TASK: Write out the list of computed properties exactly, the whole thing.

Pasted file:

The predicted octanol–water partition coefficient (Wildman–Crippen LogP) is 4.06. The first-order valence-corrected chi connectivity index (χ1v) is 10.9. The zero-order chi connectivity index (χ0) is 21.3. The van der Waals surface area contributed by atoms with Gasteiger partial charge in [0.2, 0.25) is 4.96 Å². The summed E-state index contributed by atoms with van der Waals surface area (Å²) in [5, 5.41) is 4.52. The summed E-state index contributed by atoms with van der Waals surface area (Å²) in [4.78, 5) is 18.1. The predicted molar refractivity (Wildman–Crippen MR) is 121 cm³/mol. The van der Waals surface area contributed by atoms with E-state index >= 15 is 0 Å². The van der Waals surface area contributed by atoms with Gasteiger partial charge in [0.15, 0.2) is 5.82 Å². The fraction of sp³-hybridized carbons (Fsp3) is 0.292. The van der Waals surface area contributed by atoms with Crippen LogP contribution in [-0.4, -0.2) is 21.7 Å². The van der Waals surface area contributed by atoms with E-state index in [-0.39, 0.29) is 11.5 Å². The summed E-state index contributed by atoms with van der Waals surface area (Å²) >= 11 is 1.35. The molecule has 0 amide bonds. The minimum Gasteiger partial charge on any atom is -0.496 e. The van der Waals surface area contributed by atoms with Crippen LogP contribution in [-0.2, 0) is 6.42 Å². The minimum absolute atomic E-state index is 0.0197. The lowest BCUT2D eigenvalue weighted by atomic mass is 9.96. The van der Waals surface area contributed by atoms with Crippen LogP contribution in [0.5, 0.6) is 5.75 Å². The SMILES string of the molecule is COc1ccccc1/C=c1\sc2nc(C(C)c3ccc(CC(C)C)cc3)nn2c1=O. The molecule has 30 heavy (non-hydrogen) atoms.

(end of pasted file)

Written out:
The predicted octanol–water partition coefficient (Wildman–Crippen LogP) is 4.06. The first-order valence-corrected chi connectivity index (χ1v) is 10.9. The zero-order chi connectivity index (χ0) is 21.3. The van der Waals surface area contributed by atoms with Gasteiger partial charge in [0.2, 0.25) is 4.96 Å². The summed E-state index contributed by atoms with van der Waals surface area (Å²) in [5, 5.41) is 4.52. The summed E-state index contributed by atoms with van der Waals surface area (Å²) in [4.78, 5) is 18.1. The predicted molar refractivity (Wildman–Crippen MR) is 121 cm³/mol. The van der Waals surface area contributed by atoms with E-state index >= 15 is 0 Å². The van der Waals surface area contributed by atoms with Gasteiger partial charge in [0.15, 0.2) is 5.82 Å². The fraction of sp³-hybridized carbons (Fsp3) is 0.292. The van der Waals surface area contributed by atoms with Crippen LogP contribution in [-0.4, -0.2) is 21.7 Å². The van der Waals surface area contributed by atoms with E-state index in [-0.39, 0.29) is 11.5 Å². The summed E-state index contributed by atoms with van der Waals surface area (Å²) >= 11 is 1.35. The molecule has 0 amide bonds. The minimum Gasteiger partial charge on any atom is -0.496 e. The van der Waals surface area contributed by atoms with Crippen LogP contribution in [-0.2, 0) is 6.42 Å². The minimum absolute atomic E-state index is 0.0197. The lowest BCUT2D eigenvalue weighted by atomic mass is 9.96. The van der Waals surface area contributed by atoms with Crippen LogP contribution in [0.5, 0.6) is 5.75 Å². The SMILES string of the molecule is COc1ccccc1/C=c1\sc2nc(C(C)c3ccc(CC(C)C)cc3)nn2c1=O. The molecule has 30 heavy (non-hydrogen) atoms.